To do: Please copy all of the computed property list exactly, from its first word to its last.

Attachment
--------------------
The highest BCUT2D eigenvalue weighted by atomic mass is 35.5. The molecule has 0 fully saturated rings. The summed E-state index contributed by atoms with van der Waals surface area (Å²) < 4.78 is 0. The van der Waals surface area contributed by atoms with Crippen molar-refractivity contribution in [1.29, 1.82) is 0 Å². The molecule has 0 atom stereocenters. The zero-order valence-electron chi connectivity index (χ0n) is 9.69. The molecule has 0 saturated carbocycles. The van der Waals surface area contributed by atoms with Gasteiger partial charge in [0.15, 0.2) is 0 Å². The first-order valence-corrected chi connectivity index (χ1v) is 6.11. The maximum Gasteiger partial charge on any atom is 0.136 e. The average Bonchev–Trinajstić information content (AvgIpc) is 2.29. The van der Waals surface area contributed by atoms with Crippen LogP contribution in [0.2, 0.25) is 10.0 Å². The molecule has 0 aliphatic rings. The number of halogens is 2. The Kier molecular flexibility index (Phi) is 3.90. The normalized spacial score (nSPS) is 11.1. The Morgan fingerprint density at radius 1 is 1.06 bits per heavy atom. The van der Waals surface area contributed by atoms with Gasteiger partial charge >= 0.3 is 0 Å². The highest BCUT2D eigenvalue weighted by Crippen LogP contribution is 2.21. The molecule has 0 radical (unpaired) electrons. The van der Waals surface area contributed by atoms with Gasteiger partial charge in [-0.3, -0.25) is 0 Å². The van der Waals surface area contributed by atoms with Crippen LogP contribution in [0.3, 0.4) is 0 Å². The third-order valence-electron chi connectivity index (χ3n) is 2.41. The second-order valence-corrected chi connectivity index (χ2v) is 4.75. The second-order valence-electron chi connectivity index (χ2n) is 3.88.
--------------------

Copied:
The highest BCUT2D eigenvalue weighted by atomic mass is 35.5. The molecule has 0 fully saturated rings. The summed E-state index contributed by atoms with van der Waals surface area (Å²) < 4.78 is 0. The van der Waals surface area contributed by atoms with Crippen molar-refractivity contribution in [1.29, 1.82) is 0 Å². The molecule has 0 atom stereocenters. The zero-order valence-electron chi connectivity index (χ0n) is 9.69. The molecule has 0 saturated carbocycles. The van der Waals surface area contributed by atoms with Gasteiger partial charge in [0.15, 0.2) is 0 Å². The first-order valence-corrected chi connectivity index (χ1v) is 6.11. The maximum Gasteiger partial charge on any atom is 0.136 e. The average Bonchev–Trinajstić information content (AvgIpc) is 2.29. The van der Waals surface area contributed by atoms with Crippen LogP contribution in [0.2, 0.25) is 10.0 Å². The molecule has 0 aliphatic rings. The number of halogens is 2. The Kier molecular flexibility index (Phi) is 3.90. The normalized spacial score (nSPS) is 11.1. The Morgan fingerprint density at radius 1 is 1.06 bits per heavy atom. The van der Waals surface area contributed by atoms with Gasteiger partial charge >= 0.3 is 0 Å². The highest BCUT2D eigenvalue weighted by Crippen LogP contribution is 2.21. The molecule has 0 radical (unpaired) electrons. The van der Waals surface area contributed by atoms with Gasteiger partial charge in [-0.3, -0.25) is 0 Å². The van der Waals surface area contributed by atoms with Crippen LogP contribution in [0.3, 0.4) is 0 Å². The third-order valence-electron chi connectivity index (χ3n) is 2.41. The second-order valence-corrected chi connectivity index (χ2v) is 4.75. The second-order valence-electron chi connectivity index (χ2n) is 3.88.